and,can a shy person and cant pronounce “R” correctly be a lawyer??
    thanks for your answer!

  • 3 Eddie Law // May 8, 2010 at 4:37 pm

    The official language in our court is Malay language.

  • 4 Penang Dishonest Benggali Lawyer // Sep 18, 2010 at 6:43 pm

    The truth is like what is published in the papers. Victim are shortchanged by lawyers. In many cases, the large sum came never come through. The lawyer would get paid to wreak your case and coach you to loose and then forces you to accept ridiculously low settlement sum. This is the formula some dishonest lawyers use and this has been their bread and butter for years. One must live in reality and not just believe entirely what he read about. If the case is big enough, the lawyers may bend. If they honest enough not to accept bribes, they may just accept a fee for so called managing the case to a lost. When you for sign the settlement sum after half a decade of delay when you are finally worn out, their tracks are all gone, case closed. Any insurance company panel lawyers here care to disagree with me? Why live with the head in the clouds and worry about 2 million capping limit when your lawyer may just wreak your golden case reducing it to nothing and make you feel grateful to get even the chicken feed years later. Disgusting! Lately the highlight is on the murderer lawyer’s land deal in Penang. Talking about Penang, there is a Legal Firm I know who does this. I am sure she knows esxactly what I am talking about regarding accident claim abuse, doesn’t she? The problem starts when lawyers think they can do whatever they want to and their clients are so uneducated that they don’t even how to question. Coincidentally, the other day I bump into Ajmeer Sandhu & Ang’s, agent at the hospital busy finding clients. We often read about lawyers got beaten up, get death treats or get murdered. I would think it takes alot for those people to do that. Also very puzzling is that, I never read about the killers or the attackers got arrested. I wonder why? It could be a random thought but I wonder if there is a relationship between the race of the lawyers for example, how many chinese, malay, indian or benggali lawyers etc. and the cases of legal mischief. The next time I get a lawyer, I better check with bar council if they have problems. I will also make a note to remember never to have seafood meals with them or farm visit. Ioften hear ” Serve them right! “. Why do people seem to dislike lawyers and not accountants, engineers or doctors. After all they have are professionals who had studied t university level. Perhaps people are having problem with the “professional” bit. Then again,time and time again I hear people say,” Dishonest lawyers”, the adjective seem to pair nicely. I wonder why?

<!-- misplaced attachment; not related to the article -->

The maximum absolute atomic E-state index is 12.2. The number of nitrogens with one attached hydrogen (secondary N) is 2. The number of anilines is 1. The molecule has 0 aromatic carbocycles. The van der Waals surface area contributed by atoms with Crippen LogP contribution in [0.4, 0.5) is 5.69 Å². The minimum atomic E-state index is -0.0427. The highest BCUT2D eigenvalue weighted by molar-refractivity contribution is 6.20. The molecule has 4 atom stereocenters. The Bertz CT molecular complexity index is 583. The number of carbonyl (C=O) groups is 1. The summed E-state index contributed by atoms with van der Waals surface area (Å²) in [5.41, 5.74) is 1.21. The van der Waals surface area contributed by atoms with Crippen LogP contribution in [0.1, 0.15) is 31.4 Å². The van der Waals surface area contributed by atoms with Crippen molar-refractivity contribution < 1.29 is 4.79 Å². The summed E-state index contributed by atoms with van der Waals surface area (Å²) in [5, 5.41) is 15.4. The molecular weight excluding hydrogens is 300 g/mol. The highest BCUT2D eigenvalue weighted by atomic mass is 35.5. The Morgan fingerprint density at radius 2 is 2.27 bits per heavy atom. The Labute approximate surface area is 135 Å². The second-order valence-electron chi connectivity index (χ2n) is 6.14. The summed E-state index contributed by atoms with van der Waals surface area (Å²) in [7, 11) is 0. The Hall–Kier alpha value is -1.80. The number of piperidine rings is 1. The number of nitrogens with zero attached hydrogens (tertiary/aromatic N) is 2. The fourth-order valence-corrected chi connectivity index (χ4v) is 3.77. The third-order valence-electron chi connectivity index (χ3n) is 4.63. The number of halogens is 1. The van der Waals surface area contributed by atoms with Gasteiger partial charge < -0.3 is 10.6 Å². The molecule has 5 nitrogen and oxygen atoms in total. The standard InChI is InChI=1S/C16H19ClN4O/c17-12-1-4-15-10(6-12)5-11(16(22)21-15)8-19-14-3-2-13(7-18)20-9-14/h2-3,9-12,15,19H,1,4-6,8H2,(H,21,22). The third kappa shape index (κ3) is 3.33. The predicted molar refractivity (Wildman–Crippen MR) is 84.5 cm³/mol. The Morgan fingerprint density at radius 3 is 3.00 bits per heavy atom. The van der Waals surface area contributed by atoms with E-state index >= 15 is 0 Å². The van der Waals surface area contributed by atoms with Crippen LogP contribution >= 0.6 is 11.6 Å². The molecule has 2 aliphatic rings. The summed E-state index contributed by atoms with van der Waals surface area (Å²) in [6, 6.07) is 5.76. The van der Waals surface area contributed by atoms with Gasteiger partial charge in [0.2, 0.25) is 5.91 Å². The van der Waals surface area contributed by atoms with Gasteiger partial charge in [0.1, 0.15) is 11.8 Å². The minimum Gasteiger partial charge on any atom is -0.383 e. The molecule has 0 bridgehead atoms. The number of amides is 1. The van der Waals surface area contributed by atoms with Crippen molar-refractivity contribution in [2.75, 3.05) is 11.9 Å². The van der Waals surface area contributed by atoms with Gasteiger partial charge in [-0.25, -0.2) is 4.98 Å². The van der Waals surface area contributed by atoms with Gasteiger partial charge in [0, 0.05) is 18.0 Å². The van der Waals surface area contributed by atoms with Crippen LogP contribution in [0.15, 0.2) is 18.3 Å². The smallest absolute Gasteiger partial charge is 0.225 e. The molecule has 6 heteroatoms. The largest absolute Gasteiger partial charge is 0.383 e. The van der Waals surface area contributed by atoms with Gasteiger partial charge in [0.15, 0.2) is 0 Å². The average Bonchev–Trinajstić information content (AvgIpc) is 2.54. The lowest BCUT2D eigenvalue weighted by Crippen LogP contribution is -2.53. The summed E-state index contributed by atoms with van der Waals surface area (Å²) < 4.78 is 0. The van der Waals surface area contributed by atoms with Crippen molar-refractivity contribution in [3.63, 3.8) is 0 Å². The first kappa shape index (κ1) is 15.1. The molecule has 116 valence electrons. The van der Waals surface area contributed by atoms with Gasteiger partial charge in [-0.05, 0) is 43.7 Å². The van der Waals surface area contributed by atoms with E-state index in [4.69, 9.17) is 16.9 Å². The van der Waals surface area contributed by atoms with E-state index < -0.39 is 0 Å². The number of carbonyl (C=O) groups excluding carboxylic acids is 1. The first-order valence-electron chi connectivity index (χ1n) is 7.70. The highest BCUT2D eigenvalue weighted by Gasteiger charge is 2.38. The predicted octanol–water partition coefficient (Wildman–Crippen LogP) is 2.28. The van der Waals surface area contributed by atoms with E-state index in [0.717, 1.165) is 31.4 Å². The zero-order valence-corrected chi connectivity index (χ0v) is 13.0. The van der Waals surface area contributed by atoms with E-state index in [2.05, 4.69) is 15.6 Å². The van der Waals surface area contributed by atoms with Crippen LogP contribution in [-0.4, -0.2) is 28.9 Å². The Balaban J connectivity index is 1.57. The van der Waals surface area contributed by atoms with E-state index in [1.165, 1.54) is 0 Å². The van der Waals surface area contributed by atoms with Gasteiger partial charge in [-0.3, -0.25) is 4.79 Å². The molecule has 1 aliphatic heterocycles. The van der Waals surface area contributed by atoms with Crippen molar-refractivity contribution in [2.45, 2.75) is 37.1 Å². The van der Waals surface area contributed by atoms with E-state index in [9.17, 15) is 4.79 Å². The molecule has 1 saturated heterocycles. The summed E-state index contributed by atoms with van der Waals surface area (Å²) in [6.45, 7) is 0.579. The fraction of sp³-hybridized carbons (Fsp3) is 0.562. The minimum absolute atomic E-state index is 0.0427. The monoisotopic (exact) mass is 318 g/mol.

My constitution or my..my.my.a whole pot of snakes, rats, termites and all things bad. Many big meals is bad for health, maybe it is good for lawyers to have some excercise as they do some marching.